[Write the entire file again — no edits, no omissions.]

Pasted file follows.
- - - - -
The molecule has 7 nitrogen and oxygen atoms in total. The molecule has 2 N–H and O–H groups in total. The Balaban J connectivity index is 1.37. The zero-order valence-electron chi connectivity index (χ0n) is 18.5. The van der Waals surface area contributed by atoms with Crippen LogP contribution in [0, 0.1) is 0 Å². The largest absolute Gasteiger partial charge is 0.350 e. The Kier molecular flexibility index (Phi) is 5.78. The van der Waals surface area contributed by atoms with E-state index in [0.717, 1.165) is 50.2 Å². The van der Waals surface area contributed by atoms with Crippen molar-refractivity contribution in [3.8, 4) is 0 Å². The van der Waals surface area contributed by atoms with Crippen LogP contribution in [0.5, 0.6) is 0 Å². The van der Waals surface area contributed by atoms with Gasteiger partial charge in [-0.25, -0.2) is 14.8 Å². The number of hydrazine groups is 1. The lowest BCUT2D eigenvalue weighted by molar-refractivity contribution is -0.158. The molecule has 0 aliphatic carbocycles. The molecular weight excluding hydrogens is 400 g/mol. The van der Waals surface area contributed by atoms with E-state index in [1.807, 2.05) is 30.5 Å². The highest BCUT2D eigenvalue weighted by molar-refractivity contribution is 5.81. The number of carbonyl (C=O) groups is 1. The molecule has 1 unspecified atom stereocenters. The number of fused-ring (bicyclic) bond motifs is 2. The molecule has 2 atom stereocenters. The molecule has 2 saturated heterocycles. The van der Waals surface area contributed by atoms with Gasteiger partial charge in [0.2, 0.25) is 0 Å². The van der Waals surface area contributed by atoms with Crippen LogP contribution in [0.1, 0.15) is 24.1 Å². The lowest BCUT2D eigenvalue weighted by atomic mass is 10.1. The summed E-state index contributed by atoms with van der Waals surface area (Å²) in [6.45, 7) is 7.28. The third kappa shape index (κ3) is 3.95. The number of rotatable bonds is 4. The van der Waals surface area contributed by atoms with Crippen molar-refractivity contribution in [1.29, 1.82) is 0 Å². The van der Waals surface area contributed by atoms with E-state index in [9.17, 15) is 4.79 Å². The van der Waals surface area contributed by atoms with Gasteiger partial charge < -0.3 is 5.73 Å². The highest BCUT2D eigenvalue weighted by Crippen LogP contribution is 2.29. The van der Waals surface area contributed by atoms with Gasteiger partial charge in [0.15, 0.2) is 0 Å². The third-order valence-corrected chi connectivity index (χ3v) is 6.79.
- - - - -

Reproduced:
The molecule has 7 nitrogen and oxygen atoms in total. The molecule has 2 N–H and O–H groups in total. The Balaban J connectivity index is 1.37. The zero-order valence-electron chi connectivity index (χ0n) is 18.5. The van der Waals surface area contributed by atoms with Crippen LogP contribution in [0, 0.1) is 0 Å². The largest absolute Gasteiger partial charge is 0.350 e. The Kier molecular flexibility index (Phi) is 5.78. The van der Waals surface area contributed by atoms with E-state index in [0.717, 1.165) is 50.2 Å². The van der Waals surface area contributed by atoms with Crippen molar-refractivity contribution in [3.8, 4) is 0 Å². The van der Waals surface area contributed by atoms with Crippen LogP contribution in [0.5, 0.6) is 0 Å². The van der Waals surface area contributed by atoms with Gasteiger partial charge in [-0.25, -0.2) is 14.8 Å². The number of hydrazine groups is 1. The lowest BCUT2D eigenvalue weighted by molar-refractivity contribution is -0.158. The molecule has 0 aliphatic carbocycles. The molecular weight excluding hydrogens is 400 g/mol. The van der Waals surface area contributed by atoms with E-state index in [1.807, 2.05) is 30.5 Å². The highest BCUT2D eigenvalue weighted by molar-refractivity contribution is 5.81. The number of carbonyl (C=O) groups is 1. The molecule has 1 unspecified atom stereocenters. The number of fused-ring (bicyclic) bond motifs is 2. The molecule has 2 atom stereocenters. The molecule has 2 saturated heterocycles. The van der Waals surface area contributed by atoms with Gasteiger partial charge in [0.2, 0.25) is 0 Å². The van der Waals surface area contributed by atoms with Crippen LogP contribution in [0.1, 0.15) is 24.1 Å². The lowest BCUT2D eigenvalue weighted by atomic mass is 10.1. The summed E-state index contributed by atoms with van der Waals surface area (Å²) in [6.45, 7) is 7.28. The third kappa shape index (κ3) is 3.95. The number of rotatable bonds is 4. The van der Waals surface area contributed by atoms with Crippen molar-refractivity contribution in [1.29, 1.82) is 0 Å². The van der Waals surface area contributed by atoms with E-state index in [9.17, 15) is 4.79 Å². The van der Waals surface area contributed by atoms with Gasteiger partial charge < -0.3 is 5.73 Å². The highest BCUT2D eigenvalue weighted by Crippen LogP contribution is 2.29. The van der Waals surface area contributed by atoms with Gasteiger partial charge in [0.15, 0.2) is 0 Å². The third-order valence-corrected chi connectivity index (χ3v) is 6.79.